Background In 1998 ‘Dubdoc’, Ireland's first out-of-hours general practice emergency service, opened in an outpatient suite in St James's Hospital with a separate entrance 300 m from the emergency department (ED). Dubdoc was established with the aim of providing an easy access out-of-hours service for ambulatory patients of those doctors supplying the service.
Aim To determine whether ED attendances for patients in the lower acuity triage categories 4 and 5 have changed since the establishment of ‘Dubdoc’.
Methods A retrospective review of all attendances at the ‘Dubdoc’ service was compared with attendances at the ED for triage categories 4 and 5 of the same hospital over a 9-year period (1999–2007 inclusive) for equivalent times of day.
Results ED attendances during ‘Dubdoc’ hours have decreased as a proportion of all attendances for triage categories 4 and 5. ED attendances for triage categories 4 and 5 fell substantially during the study period.
Conclusions Although the presence of the ‘Dubdoc’ service has resulted in a decrease in ED attendances for triage categories 4 and 5, this is a minor proportion of the overall decrease in attendances in this group of patients.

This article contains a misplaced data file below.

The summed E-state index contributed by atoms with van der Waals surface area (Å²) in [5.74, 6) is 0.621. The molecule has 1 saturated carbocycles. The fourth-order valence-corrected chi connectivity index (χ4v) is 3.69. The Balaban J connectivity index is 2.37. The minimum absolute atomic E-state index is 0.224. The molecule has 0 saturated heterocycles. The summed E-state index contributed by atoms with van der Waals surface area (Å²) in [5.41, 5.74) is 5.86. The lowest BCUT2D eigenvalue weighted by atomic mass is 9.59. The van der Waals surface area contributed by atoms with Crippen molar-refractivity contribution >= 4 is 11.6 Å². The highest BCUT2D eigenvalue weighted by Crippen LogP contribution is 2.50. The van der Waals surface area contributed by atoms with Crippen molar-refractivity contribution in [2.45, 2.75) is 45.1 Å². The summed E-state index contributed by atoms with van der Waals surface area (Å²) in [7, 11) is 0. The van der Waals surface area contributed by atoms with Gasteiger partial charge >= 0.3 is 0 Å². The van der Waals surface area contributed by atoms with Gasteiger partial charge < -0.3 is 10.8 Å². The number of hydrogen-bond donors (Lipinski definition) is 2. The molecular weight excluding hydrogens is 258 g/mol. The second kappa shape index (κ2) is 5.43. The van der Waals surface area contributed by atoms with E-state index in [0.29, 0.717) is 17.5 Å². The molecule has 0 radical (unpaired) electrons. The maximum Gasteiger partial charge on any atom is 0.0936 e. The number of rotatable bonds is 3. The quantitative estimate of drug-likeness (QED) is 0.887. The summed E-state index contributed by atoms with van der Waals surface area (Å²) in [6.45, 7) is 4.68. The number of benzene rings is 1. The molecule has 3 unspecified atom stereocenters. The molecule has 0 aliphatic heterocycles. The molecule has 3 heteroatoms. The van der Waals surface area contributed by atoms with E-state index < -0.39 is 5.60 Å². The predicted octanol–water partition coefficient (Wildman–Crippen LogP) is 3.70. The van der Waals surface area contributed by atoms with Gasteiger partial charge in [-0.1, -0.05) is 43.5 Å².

- Doctors in PHC
- comparative system research
- emergency care systems
- prehospital care, doctors in PHC
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Funding CT was funded by the Health Research Board of Ireland through the HRB Centre PRIMCARE under grant 1139.
Competing interests FDO'K is a member of Dubdoc. PKP is Clinical Director in Emergency Medicine at St James's Hospital. Both were involved in the initial setting up of DubDoc.
Provenance and peer review Not commissioned; externally peer reviewed.
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